In Soul Food: Why cooking isn’t art, William Deresiewicz suggests that while some argue that there is a narrative behind a meal, food is only a medium, one without an inherent story-telling property. His modernist stance begs us not to assign meaning to nonlinear substance but also affirms a trustworthy spring of art and narrative.
Grant Rosenberg gives you a look behind the scenes of Cy Twombly’s “33 meters of immortality in one of the world’s most prized edifices,” his ceiling painting at the Louvre’s Salle des Bronzes gallery, in the American Scholar’s “A Twombly Ceiling.”
Above, Professor Barbara Crawford testing color and light. Photo courtesy of Southern Virginia University.
Red Pens & Rothko
Did you know…
According to tests performed by California State University, subjects using a red pen completed word stem exercises with more words pertaining to failure or poor performance, marked more errors in essays, and assigned lower overall grades to essays as opposed to those who used blue pens.
This is just one of the interesting effects of the color red, as explored by Robert J. Bliwise in “Seeing Red,” in the pursuit to understand the work of abstract artist Rothko.
This beautiful mural representing Kenya was created with help from the Art Miles Mural Project, with the goal of generating miles and miles of murals for peace. So far, the project has coordinated over 4,000 murals created by over half a million from more than 100 countries. It’s artists? An international bunch, ranging from tribes in remote areas to victims in war-torn areas to survivors of natural disasters. Find out how you can help.
Whether in music or architecture, literature, painting, or sculpture, are opens our eyes, ears, and feelings to something beyond ourselves, something we cannot experience without the artist’s vision and the genius of his craft. The placing of Greek temples, like the Temple of Poseidon on the promontory at Sunion, outlined against the piercing blue of the Aegean Sea, Poseidon’s home; the majesty of Michelangelo’s sculptured figures in stone; Shakespeare’s command of language and knowledge of the human soul; the intricate order of Bach, the enchantment of Mozart; the purity of Chinese monochrome pottery with its lovely names—celadon, oxblood, peach blossom, clair de lune; the exuberance of Tiepolo’s ceilings where, without picture frames to limit movement, a whole in exquisitely beautiful colors lives and moves in the sky; the prose and poetry of all the writers from Homer to Cervantes to Jane Austen and John Keats to Dostoevski and Chekov—who made all these things? We—our species—did. The range is too vast and various to do justice to it in this space, but the random samples I have mentioned, and all the rest they suggest, are sufficient reason to honor mankind.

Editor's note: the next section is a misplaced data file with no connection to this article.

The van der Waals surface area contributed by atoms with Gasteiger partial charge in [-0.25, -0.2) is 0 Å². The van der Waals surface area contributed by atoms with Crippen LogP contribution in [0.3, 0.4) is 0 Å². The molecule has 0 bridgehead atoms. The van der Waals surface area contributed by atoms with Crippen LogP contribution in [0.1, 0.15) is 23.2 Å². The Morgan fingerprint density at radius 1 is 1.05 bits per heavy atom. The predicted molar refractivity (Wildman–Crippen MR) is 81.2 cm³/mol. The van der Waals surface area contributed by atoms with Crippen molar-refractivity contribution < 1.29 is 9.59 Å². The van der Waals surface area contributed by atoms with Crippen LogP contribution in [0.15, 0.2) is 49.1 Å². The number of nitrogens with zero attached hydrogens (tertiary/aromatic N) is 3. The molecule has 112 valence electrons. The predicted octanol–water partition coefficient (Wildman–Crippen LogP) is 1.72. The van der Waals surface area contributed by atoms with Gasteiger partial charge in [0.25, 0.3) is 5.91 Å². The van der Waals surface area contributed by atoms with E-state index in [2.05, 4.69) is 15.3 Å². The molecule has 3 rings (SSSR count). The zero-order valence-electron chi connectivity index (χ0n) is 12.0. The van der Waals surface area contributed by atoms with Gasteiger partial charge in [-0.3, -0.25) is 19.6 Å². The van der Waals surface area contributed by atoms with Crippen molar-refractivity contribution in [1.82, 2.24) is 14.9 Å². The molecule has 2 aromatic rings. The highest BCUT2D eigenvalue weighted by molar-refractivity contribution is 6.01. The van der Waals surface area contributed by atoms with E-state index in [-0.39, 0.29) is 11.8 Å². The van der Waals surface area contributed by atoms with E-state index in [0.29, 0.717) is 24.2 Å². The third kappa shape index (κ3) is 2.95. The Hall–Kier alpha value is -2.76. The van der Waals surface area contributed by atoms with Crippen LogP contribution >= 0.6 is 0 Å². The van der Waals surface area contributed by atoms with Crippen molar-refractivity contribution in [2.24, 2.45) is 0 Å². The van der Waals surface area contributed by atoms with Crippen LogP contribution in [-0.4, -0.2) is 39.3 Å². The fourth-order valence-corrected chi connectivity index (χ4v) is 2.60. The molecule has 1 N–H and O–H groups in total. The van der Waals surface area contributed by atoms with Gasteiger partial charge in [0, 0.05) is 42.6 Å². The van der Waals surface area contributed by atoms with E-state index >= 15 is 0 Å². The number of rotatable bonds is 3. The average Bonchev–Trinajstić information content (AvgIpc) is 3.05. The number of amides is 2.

This Panamanian Golden Frog is one of the endangered species available for purchase through the Endangered Species Print Project, where the artists print animal images in quantities equaling the estimated number of individuals of that species in the wild. The profits are then donated to organizations dedicated to saving the species.
It isn’t that the artist needs softer beds or more food, and as for publicity, in these days of radio and tabloids he probably gets too much of it! It is a spiritual thing that he needs – an assurance that what he is doing is not futile, a sense that it profits him to produce what will demand of him the labor of years, a while lifetime of the most honest devotion, rather than something quickly turned out to please the fickle vanity of Fascist playboys whose toys are not only the machine gun and the rope but pretty propaganda.
“The Artist, the Scientist and the Peace” The American Scholar 1945